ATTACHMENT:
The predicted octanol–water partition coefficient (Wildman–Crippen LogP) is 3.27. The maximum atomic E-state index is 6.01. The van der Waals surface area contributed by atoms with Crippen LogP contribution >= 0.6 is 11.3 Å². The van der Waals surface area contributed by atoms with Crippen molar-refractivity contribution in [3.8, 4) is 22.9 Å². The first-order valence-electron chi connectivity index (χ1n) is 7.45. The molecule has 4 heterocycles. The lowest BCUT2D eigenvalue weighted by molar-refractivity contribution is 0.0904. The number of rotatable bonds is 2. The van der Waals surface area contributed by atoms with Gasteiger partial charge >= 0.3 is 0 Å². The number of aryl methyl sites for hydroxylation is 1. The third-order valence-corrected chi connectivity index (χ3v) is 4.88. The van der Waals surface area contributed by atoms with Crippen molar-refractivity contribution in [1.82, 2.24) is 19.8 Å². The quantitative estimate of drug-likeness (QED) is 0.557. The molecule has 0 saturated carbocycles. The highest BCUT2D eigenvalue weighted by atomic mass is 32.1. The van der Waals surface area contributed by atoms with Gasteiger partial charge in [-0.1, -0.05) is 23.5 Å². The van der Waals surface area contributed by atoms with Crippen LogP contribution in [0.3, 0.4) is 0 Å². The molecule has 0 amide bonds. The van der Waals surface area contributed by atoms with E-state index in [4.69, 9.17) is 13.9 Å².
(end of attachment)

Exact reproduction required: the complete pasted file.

The predicted octanol–water partition coefficient (Wildman–Crippen LogP) is 3.27. The maximum atomic E-state index is 6.01. The van der Waals surface area contributed by atoms with Crippen LogP contribution >= 0.6 is 11.3 Å². The van der Waals surface area contributed by atoms with Crippen molar-refractivity contribution in [3.8, 4) is 22.9 Å². The first-order valence-electron chi connectivity index (χ1n) is 7.45. The molecule has 4 heterocycles. The lowest BCUT2D eigenvalue weighted by molar-refractivity contribution is 0.0904. The number of rotatable bonds is 2. The van der Waals surface area contributed by atoms with Gasteiger partial charge >= 0.3 is 0 Å². The number of aryl methyl sites for hydroxylation is 1. The third-order valence-corrected chi connectivity index (χ3v) is 4.88. The van der Waals surface area contributed by atoms with Crippen molar-refractivity contribution in [1.82, 2.24) is 19.8 Å². The quantitative estimate of drug-likeness (QED) is 0.557. The molecule has 0 saturated carbocycles. The highest BCUT2D eigenvalue weighted by atomic mass is 32.1. The van der Waals surface area contributed by atoms with Gasteiger partial charge in [-0.1, -0.05) is 23.5 Å². The van der Waals surface area contributed by atoms with Crippen LogP contribution in [0.3, 0.4) is 0 Å². The molecule has 0 amide bonds. The van der Waals surface area contributed by atoms with E-state index in [4.69, 9.17) is 13.9 Å².